This small sided game is designed to provide players with a chance to either work on attacking with width, or exploiting space centrally depending on which team they are on. The game is also very useful if you only have one goalkeeper at training.

UEFA A licensed coach, Dave Wright will outline the practice and some of the key considerations you need to account for depending on the number of players you have available and how you’d like to structure the practice.

About the Video

In the video below, Dave will talk you through the structure of the session, the outcomes for each team, key constraints of the practice and how you can adapt it for your players.

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Additional Information

The structure of this practice lends itself to a number of outcomes, including:

  • Crossing and finishing
  • Combination play
  • Attacking with overloads
  • Defending outnumbered
  • Variety of finishing
  • Emergency defending

Key elements to observe and encourage are:

  • Accurate and early crossing
  • Quick attacking play
  • Desire to defend/intelligent defending
  • Accurate finishing

Practice Overview

Topic: Attacking

No. of Players: 7-17

Goalkeepers: Optional

Practice Type: Small Sided Game

Offsides: Optional

Pitch Size: 40 x 30

Timing: 20-30 mins

Age Group: 10+

Interpreting the Diagrams

The key below outlines what the images mean on the diagrams.

If you have questions about the practices, contact the PDP Team or share your views on the Player Development Project Coaching Community.

Key For Diagrams
soccer training diagram


soccer offense practice
Example of the set up with 8 players (only 1 GK). Blue attack 5v3 in possession. You can condition scoring in a number of ways including, must score inside the attacking half, or a scoring zone, or you could restrict scoring against no GK to a one touch finish. Wingers are on limited touches. Goals from wide areas (blue) are worth 3 points. Rotate players so they get opportunities to play under the various rules.
winger soccer practice
Blues on the attack. Blues get their left winger on the ball who has to play off limited touches. Wingers focus on either delivering a cross, or recycling the ball to attack from another angle. The opposite winger (7) can attack the far post and come inside the area when they are not on the ball. Reds are tasked with defending outnumbered and emergency defending given they have no GK. Blues can score from wide or central areas, but reward wide play with 3 points for a goal.
3v3 attacking soccer drill
If reds win possession, they attack quickly through central areas. They have a 3v2 advantage in the outfield but it’s a 3v3 overall. Blue wingers cannot press or defend in the field of play and must recover and stay outside. You can allow reds to score from anywhere and you could reward certain types of finish (e.g. 1 touch finish) with 3 points which encourages quick attack and support play.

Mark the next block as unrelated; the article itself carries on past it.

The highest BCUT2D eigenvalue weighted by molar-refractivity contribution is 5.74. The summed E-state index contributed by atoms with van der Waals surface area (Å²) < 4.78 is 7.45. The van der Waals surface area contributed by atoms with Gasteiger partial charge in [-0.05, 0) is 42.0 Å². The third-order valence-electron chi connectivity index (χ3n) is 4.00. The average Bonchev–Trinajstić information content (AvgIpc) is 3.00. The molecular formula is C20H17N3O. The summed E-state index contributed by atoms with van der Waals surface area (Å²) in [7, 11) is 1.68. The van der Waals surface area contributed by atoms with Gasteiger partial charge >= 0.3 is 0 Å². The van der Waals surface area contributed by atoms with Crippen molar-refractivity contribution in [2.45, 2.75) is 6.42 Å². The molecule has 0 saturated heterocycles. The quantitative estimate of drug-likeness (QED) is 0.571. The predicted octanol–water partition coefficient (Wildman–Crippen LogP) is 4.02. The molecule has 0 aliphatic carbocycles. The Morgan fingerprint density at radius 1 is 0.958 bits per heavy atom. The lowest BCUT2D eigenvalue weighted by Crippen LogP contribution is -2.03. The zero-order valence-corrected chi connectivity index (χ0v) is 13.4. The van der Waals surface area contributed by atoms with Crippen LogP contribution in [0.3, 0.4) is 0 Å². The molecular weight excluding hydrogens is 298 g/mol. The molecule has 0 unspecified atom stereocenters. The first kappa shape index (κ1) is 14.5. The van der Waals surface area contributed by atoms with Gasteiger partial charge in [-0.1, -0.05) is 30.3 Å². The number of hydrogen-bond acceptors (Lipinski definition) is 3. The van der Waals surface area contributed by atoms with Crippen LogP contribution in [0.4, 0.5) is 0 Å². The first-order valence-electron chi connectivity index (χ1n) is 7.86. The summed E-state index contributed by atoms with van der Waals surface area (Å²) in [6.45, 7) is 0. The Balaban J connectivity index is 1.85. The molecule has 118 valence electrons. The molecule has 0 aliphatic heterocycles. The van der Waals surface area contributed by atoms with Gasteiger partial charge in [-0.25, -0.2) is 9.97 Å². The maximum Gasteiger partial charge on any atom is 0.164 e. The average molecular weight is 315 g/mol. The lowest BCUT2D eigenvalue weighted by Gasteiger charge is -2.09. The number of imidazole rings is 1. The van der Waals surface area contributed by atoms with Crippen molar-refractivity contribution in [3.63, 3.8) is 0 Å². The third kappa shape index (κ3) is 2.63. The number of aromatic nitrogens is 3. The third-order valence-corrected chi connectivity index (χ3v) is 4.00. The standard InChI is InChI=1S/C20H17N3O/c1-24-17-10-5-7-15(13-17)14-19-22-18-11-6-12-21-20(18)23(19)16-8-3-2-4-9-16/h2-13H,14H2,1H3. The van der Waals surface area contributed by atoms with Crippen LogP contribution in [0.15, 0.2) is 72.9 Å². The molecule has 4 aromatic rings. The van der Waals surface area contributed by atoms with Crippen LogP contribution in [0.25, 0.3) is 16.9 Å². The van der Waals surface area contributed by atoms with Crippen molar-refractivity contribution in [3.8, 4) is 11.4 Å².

7v6 attack or 6v5 attack
Example of the practice with more players (13). If you have 2 goalkeepers, the rules can still stay the same. When you play with 1 GK you should see a great amount of defensive desire from the reds given they are up against it.
9v8 attack  or 8v7 attack
Example of a 9v8 or 9v7 (if you only have one GK).


This practice is designed to provide players with opportunities to attack and defend in multiple scenarios. Blues have a numerical advantage in possession and are rewarded with 3 points for goals from wide areas. Wingers get a chance to work on their crossing skills. Reds are defending outnumbered, but in attack, have a one player advantage through central areas as the blue wingers cannot come in and defend. Reds can be rewarded with 3 points for one touch finishes (encouraging quick attack and support play).


Set up a small sided game with two goals and a halfway line. Be mindful that this can be physically demanding if you make the pitch too big so adapt accordingly. Ensure a good supply of footballs in each goal. Rotate players to allow them to experience attacking with width (blue) or attacking centrally (red). Both teams will have to defend outnumbered. Red defenders can press and win the ball off the blue wingers (meaning they can go outside the lines).

Observations & Interventions

What you might see

  • Wingers crossing too slowly
  • Opposite winger not attacking
  • Rushed attack

Actions you might take

  • Restrict wingers to 2-3 touches
  • Reward opposite winger with a bonus point for their team if they score a goal
  • Encourage patience in possession

Adaptations: Is the session too easy?

  • Make the space bigger (for more physical returns)
  • Make the space smaller (for more technical returns)

Is the session too hard?

  • Adapt the space
  • Allow wingers more touches
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